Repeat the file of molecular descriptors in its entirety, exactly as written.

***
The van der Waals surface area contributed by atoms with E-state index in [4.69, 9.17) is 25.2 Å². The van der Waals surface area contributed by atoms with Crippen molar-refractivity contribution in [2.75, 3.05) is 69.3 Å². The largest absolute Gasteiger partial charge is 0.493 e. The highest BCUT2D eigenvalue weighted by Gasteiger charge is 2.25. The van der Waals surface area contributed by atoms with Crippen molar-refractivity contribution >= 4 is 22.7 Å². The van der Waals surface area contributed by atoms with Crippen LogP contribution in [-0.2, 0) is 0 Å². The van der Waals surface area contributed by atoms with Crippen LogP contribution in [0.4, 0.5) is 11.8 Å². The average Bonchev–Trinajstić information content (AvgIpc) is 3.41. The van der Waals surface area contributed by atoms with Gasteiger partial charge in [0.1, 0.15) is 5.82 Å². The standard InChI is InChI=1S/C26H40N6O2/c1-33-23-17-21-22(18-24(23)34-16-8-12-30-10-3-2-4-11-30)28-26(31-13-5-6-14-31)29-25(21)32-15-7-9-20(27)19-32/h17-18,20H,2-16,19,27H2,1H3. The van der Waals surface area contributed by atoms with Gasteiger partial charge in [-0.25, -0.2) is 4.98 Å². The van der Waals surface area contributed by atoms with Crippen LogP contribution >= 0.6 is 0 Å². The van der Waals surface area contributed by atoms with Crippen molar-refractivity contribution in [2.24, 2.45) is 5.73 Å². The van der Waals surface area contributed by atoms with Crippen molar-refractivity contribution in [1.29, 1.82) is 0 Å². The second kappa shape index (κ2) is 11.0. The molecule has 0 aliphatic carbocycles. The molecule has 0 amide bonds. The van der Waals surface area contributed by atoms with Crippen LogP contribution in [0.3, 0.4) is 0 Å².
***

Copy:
The van der Waals surface area contributed by atoms with E-state index in [4.69, 9.17) is 25.2 Å². The van der Waals surface area contributed by atoms with Crippen molar-refractivity contribution in [2.75, 3.05) is 69.3 Å². The largest absolute Gasteiger partial charge is 0.493 e. The highest BCUT2D eigenvalue weighted by Gasteiger charge is 2.25. The van der Waals surface area contributed by atoms with Crippen molar-refractivity contribution >= 4 is 22.7 Å². The van der Waals surface area contributed by atoms with Crippen LogP contribution in [-0.2, 0) is 0 Å². The van der Waals surface area contributed by atoms with Crippen LogP contribution in [0.4, 0.5) is 11.8 Å². The average Bonchev–Trinajstić information content (AvgIpc) is 3.41. The van der Waals surface area contributed by atoms with Gasteiger partial charge in [0.1, 0.15) is 5.82 Å². The standard InChI is InChI=1S/C26H40N6O2/c1-33-23-17-21-22(18-24(23)34-16-8-12-30-10-3-2-4-11-30)28-26(31-13-5-6-14-31)29-25(21)32-15-7-9-20(27)19-32/h17-18,20H,2-16,19,27H2,1H3. The van der Waals surface area contributed by atoms with Gasteiger partial charge in [-0.25, -0.2) is 4.98 Å². The van der Waals surface area contributed by atoms with Crippen LogP contribution >= 0.6 is 0 Å². The van der Waals surface area contributed by atoms with Crippen molar-refractivity contribution in [2.24, 2.45) is 5.73 Å². The van der Waals surface area contributed by atoms with Crippen molar-refractivity contribution in [1.29, 1.82) is 0 Å². The second kappa shape index (κ2) is 11.0. The molecule has 0 aliphatic carbocycles. The molecule has 0 amide bonds. The van der Waals surface area contributed by atoms with Crippen LogP contribution in [0.3, 0.4) is 0 Å².